Attractive women have lower cortisol

Discussion in 'Articles & Scientific Studies' started by j., May 22, 2013.

  1. j.

    j. Guest

  2. jaguar43

    jaguar43 Member

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    I think ray peat mentions in his book nutrition for women that the mechanism for choosing a sexual partner for specific characteristics to be pass on to the next generation could not have occurred because desirable characteristics were not related to evolutionary values. He goes on to mention that a culture that makes women dependent, will make women more attractive to men of wealth and power.

    I am pretty sure that the correlation to cortisol and attrativeness is just the tip of the iceberg.

    Plus most of the people they looked at are millionaries, so it would make sense that they have low cortisol.

    The last thing it says about attractive women raising the mens cortisol levels is absurd.
     
  3. OP
    j.

    j. Guest

    I did read nutrition for women, but it seems I missed that part.
     
  4. sladerunner69

    sladerunner69 Member

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    Does this really come as a surprise to anyone? Being a hot chick seems about as stress free an existence there could possibly be.
     
  5. juanitacarlos

    juanitacarlos Member

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    Ha ha hilarious. Thanks j.
     
  6. ilovethesea

    ilovethesea Member

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    I wonder if it will work the opposite way too - if we lower our cortisol will we become hotter? :)
     
  7. Ben

    Ben Member

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    Cortisol changes facial structure in a certain way. I did notice I like the faces of low-stress women better than those of high-stress women. But that's relatively unimportant if you consider the fact that stressed out people are unattractive regardless of looks. Ask yourself: Have you ever or would you ever possibly find an ugly or fat woman attractive?
     
  8. charlie

    charlie The Law & Order Admin

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    :eek: :shock:
     
  9. OP
    j.

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    There are some sexy fat women.
     
  10. gretchen

    gretchen Member

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    I have low cortisol; I have to, my waist is barely 25 inches. I'm not that attractive.
     
  11. HDD

    HDD Member

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    "Beauty is in the eye of the beholder." " Beauty is as beauty does."
     
  12. Dave H

    Dave H Member

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    This goes back, I believe, to the "gleam in the mother's eye" (Hans Kohut) when looking at her baby and the electrifying effect this has on the baby. Attractive people draw the gazes of others and this feeds them in certain ways. But I think we can put the cart before the horse here. I have seen very attractive people whose faces have none of the usual markers of beauty, sometimes quite the opposite! We sense an inner harmony and rest in their faces and this draws us to them. Yes, lower cortisol may be part of it, but it is much more complex than that. Arbitrarily calling some women (or men) 'attractive' seems counterintuitive to me, especially in a study that pretends to be scientific. In our society where women have so much more pressure to be "beautiful", a woman can have all the marks of artificial beauty but not be in the least attractive in this deeper sense. God knows, I have seen women whom the press refers to as "beautiful" but leave me thinking, "Huh?"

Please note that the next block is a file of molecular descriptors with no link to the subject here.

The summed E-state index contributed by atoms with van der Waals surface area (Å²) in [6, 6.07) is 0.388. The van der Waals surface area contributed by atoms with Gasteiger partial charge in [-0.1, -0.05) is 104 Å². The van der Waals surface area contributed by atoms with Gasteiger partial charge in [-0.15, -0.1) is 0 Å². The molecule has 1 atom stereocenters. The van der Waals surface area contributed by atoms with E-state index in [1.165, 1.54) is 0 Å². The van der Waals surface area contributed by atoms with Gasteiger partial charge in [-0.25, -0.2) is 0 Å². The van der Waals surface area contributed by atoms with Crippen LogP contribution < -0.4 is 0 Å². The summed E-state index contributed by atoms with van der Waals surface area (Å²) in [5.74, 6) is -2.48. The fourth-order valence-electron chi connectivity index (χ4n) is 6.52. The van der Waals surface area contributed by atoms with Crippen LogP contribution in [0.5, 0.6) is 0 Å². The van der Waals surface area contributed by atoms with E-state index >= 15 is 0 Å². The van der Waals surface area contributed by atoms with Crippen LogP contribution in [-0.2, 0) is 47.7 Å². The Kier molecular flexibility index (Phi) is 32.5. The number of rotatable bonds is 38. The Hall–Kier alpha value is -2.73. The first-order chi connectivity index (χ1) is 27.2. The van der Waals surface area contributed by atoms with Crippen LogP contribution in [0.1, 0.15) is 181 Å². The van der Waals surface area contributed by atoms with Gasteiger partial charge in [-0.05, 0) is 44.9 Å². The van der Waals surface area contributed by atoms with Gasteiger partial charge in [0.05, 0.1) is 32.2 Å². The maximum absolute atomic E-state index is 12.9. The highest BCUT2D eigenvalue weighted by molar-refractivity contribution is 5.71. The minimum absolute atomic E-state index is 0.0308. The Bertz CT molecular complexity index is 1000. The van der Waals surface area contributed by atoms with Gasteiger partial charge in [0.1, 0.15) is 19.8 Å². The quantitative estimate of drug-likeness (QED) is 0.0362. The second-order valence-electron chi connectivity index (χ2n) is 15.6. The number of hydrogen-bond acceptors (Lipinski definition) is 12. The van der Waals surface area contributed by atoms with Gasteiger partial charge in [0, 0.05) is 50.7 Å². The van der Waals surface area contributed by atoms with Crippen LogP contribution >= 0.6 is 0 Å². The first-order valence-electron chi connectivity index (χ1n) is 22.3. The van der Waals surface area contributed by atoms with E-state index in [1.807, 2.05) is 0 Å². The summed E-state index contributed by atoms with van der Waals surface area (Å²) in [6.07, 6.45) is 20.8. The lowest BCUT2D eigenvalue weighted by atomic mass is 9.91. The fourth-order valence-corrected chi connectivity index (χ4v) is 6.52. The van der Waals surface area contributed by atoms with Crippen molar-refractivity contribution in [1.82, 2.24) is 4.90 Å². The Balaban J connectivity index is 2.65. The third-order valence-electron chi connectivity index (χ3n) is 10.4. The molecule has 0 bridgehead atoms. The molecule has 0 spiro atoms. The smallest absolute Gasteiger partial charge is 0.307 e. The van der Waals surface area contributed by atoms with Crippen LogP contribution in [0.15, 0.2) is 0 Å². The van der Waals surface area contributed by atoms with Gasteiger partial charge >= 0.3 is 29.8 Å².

13. Kasper

    Kasper Member

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    Attractive men induce testosterone and cortisol release in women.
    http://www.ncbi.nlm.nih.gov/pubmed/19303881

    Wait... if a girl sees an attractive man, she releases cortisol, and if she releases cortisol, she become less atractive.

    Why would nature make attraction so difficult ? :P
     
  14. Ben

    Ben Member

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    I once read that in males, cortisol makes the area between the eyebrows and mouth grow vertically, but I couldn't find the source. I've observed it to be true that stressed out men have longer faces and calm men have shorter ones. In fact, I also observed this to be true for women as well. People with longer faces seem to be more pessimistic and responsible, while the ones with shorter faces are more optimistic and tend to crave fun more. Just like men with large jaws tend to be more assertive and outgoing. However, obviously there is exceptions. There will be a lot when RP's ideas reach mainstream, grown men can bring their testosterone up and drop cortisol, but their faces stay the same. When it comes to testosterone, I believe it should be minimized when we're in a safe society like today, with not much struggle for survival and demand for physical fitness.